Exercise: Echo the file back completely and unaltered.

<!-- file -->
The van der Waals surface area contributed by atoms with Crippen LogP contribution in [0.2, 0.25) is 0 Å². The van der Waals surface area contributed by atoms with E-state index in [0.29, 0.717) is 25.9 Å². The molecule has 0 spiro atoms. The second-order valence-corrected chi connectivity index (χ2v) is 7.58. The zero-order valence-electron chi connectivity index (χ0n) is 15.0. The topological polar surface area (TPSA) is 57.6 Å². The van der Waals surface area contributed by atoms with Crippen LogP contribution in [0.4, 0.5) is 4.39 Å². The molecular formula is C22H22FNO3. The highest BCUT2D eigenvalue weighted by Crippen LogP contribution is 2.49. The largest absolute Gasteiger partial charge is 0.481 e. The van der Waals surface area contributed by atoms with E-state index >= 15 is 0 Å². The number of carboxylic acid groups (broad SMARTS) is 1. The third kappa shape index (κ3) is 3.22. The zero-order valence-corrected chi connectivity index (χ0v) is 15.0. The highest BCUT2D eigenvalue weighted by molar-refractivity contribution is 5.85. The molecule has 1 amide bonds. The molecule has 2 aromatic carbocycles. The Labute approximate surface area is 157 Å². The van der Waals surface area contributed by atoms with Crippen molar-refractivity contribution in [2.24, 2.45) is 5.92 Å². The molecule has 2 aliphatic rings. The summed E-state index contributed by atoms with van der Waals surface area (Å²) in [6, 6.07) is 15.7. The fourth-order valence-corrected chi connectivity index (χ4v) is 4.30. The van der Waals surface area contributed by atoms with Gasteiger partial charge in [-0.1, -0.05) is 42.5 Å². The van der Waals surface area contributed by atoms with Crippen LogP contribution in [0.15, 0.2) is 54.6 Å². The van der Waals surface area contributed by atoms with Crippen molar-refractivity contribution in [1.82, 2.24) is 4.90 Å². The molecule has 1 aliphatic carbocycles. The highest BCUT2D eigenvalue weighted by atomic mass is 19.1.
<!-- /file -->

The van der Waals surface area contributed by atoms with Crippen LogP contribution in [0.2, 0.25) is 0 Å². The van der Waals surface area contributed by atoms with E-state index in [0.29, 0.717) is 25.9 Å². The molecule has 0 spiro atoms. The second-order valence-corrected chi connectivity index (χ2v) is 7.58. The zero-order valence-electron chi connectivity index (χ0n) is 15.0. The topological polar surface area (TPSA) is 57.6 Å². The van der Waals surface area contributed by atoms with Crippen LogP contribution in [0.4, 0.5) is 4.39 Å². The molecular formula is C22H22FNO3. The highest BCUT2D eigenvalue weighted by Crippen LogP contribution is 2.49. The largest absolute Gasteiger partial charge is 0.481 e. The van der Waals surface area contributed by atoms with E-state index >= 15 is 0 Å². The number of carboxylic acid groups (broad SMARTS) is 1. The third kappa shape index (κ3) is 3.22. The zero-order valence-corrected chi connectivity index (χ0v) is 15.0. The highest BCUT2D eigenvalue weighted by molar-refractivity contribution is 5.85. The molecule has 1 amide bonds. The molecule has 2 aromatic carbocycles. The Labute approximate surface area is 157 Å². The van der Waals surface area contributed by atoms with Crippen molar-refractivity contribution in [2.24, 2.45) is 5.92 Å². The molecule has 2 aliphatic rings. The summed E-state index contributed by atoms with van der Waals surface area (Å²) in [6, 6.07) is 15.7. The fourth-order valence-corrected chi connectivity index (χ4v) is 4.30. The van der Waals surface area contributed by atoms with Gasteiger partial charge in [-0.1, -0.05) is 42.5 Å². The van der Waals surface area contributed by atoms with Crippen LogP contribution in [0.15, 0.2) is 54.6 Å². The van der Waals surface area contributed by atoms with Crippen molar-refractivity contribution in [1.82, 2.24) is 4.90 Å². The molecule has 1 aliphatic carbocycles. The highest BCUT2D eigenvalue weighted by atomic mass is 19.1.